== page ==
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[quote user="Monty13"]A few points:

How do you know 8% is the interest rate on offer? Even though banks are reluctant to loan to Football clubs that is pretty steep.

But say that is the amount, I believe the last quote of the cost was 30 million but many believed that was the quoted total cost (ie. including interest) although I don''t believe the club clarified.Therefore if you say we loan 20mil at 8% but the total cost is 30 mil that gives us a period of payment of approximately 12 years and a yearly cost of the loan of 2.5mil. Ideally a longer term would be more convenient but presumably this is the term on offer if the figures the club have quoted are correct.

This is assuming the stand is purely financed by loans, there would at least be some form of sponsorship package, while not a huge amount for stand sponsorship, I doubt it would be insignificant especially as TV cameras will always be pointing at that new stand.

Your admittedly probably exaggerated figure of £400 giving 1.6 million would however be more than double the interest payments (you''re wrong on that) but admittedly wouldn''t cover the entire cost importantly DURING THOSE 12 YEARS. It would leave around 900,000 shortfall.

However what is not taken into account is how much extra catering and commercial would produce directly from those ticket buyers or extra tickets sold for cup and friendly matches. Plus the aforementioned sponsorship. It also fails to take into account inflation.

However you have been overly generous with your figures so I will as well. Say the shortfall each year of the loan is 1 million pounds. After the 12 years there will still be effectively 12 million for the stand to continue to pay off to break even which should be achieved by your purely ticket sales of those 4000 seats in around 8 years (Not taking all those other factors in the previous paragraph into account)

That means the Stand would be paid off in 20 years and I suggest if some proper number crunching was done, including all the relevant factors, that timeline is likely to be shorter not longer. So of course the Stand will pay for itself.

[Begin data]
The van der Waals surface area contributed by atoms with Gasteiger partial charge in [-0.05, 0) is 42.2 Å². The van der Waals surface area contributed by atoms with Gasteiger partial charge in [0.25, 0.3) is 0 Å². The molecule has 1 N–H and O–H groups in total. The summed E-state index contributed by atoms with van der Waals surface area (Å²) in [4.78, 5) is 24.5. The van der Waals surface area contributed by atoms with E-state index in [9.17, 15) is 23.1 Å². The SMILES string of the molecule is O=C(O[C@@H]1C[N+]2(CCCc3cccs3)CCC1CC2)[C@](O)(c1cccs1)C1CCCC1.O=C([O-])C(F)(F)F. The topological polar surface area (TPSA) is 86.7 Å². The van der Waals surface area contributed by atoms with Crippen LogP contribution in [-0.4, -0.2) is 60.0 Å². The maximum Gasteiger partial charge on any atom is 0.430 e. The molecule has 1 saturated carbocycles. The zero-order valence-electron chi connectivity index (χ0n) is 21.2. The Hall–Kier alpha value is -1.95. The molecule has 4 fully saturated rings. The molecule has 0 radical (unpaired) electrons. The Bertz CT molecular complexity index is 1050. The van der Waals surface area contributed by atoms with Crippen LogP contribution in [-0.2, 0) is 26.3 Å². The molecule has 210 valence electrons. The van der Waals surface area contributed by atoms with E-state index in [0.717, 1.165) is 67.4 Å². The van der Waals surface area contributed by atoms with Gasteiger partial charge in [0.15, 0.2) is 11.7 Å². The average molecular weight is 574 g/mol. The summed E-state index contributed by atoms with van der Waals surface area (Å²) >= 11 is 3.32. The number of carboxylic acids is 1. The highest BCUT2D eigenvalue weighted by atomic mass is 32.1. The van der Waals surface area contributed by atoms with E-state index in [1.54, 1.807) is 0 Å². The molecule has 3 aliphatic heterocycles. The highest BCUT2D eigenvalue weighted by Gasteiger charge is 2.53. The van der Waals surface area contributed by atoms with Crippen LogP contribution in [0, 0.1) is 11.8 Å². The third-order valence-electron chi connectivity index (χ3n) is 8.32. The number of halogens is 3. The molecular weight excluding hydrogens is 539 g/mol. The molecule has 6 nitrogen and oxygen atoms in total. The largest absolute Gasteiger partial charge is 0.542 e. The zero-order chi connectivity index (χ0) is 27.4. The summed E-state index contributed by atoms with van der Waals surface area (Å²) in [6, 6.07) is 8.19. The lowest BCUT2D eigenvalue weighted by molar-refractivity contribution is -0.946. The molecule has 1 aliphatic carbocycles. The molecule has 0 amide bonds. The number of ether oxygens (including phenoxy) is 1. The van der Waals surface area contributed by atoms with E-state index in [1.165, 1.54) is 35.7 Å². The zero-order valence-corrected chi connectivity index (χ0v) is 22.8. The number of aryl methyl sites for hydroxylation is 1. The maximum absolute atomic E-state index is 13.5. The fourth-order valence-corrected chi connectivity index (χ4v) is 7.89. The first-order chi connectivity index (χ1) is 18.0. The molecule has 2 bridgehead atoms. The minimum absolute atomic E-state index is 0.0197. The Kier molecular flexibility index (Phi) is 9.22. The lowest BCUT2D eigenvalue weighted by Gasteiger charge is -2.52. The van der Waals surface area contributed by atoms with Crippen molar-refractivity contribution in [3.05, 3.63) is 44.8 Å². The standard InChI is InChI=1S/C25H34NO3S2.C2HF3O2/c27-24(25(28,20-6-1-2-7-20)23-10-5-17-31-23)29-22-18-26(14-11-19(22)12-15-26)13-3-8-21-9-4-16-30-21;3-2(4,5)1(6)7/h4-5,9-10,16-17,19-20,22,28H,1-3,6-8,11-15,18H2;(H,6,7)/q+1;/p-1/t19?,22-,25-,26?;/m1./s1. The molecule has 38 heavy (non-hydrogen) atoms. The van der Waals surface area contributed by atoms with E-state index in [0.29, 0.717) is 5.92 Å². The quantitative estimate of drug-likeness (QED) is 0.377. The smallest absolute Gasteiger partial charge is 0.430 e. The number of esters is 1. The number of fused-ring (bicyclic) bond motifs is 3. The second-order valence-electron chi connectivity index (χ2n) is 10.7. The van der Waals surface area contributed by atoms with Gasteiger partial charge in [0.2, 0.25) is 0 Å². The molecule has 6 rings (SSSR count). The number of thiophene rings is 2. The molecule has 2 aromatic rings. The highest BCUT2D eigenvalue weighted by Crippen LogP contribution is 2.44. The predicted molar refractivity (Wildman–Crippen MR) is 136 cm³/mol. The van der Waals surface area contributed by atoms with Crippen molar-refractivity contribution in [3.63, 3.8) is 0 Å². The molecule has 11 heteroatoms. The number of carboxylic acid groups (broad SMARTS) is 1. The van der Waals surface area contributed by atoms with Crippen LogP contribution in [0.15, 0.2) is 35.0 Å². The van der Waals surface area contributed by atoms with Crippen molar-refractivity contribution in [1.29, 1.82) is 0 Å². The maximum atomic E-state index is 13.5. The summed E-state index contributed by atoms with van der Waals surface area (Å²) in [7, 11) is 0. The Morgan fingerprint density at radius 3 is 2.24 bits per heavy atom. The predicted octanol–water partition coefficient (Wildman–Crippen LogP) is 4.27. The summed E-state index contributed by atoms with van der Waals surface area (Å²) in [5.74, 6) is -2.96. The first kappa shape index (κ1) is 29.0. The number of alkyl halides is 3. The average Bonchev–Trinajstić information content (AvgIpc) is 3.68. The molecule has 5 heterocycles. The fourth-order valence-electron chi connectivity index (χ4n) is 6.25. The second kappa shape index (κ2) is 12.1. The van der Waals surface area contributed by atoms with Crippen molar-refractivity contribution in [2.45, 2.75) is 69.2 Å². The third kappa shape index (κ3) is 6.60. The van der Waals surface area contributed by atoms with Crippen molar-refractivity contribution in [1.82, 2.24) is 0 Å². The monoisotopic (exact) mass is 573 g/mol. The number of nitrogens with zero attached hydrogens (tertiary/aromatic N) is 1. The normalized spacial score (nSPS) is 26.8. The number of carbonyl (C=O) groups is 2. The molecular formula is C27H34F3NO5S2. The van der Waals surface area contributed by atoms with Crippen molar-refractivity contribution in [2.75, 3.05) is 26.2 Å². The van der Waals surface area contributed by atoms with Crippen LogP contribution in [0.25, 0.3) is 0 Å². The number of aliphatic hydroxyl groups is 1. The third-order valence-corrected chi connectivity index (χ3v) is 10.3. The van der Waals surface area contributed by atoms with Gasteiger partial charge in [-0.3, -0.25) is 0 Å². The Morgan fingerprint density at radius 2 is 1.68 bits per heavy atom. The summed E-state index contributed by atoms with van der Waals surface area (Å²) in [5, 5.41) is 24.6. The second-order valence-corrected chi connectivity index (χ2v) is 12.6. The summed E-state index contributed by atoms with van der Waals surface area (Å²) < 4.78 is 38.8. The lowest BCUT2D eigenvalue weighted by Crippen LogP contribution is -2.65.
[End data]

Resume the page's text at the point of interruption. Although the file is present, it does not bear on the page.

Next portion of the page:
Will it pay for itself during the life of the loan? possibly? probably not, I never suggested it would. However the shortfall (from ticket sales alone) is likely to be around 1 million per season. As I have previously stated we all seem quite happy to gloss over the fact that the academy now costs us 1.5 million a year while producing nothing so far for the first team, however we would not be prepared for the club to spend 1 million a year subsidising a stadium increase which would always see them making profit in the long term?

This is what baffles me, yes a redevelopment may not pay for itself initially but in the long run it will, and it will be providing greater commercial profits and/by encouraging the supporter base growth we need to compete at the next level.

For the club to grow this needs to happen. 3 things broadly differentiate the wealth of PL clubs, Owners wealth (Hopefully becoming increasingly insignificant through FFP and rewarding clubs like ours), TV money (Including finishing position) and then commercial/ticket revenue.

I don''t want to see a rich owner and I don''t think nowadays the majority of supporters do either. Money from league placement is a gamble, money invested in players doesn''t guarantee a higher finish. The only control the club has over growing its revenue is to increase ticket/commercial based revenue. There will always be short term risk involved with a project like this as it requires a significant financial outlay (I am glad we are spending big on players this window not on a stand as personally I don''t think the time is right) but if marketed correctly it is our only way to long term prospects for revenue growth.[/quote]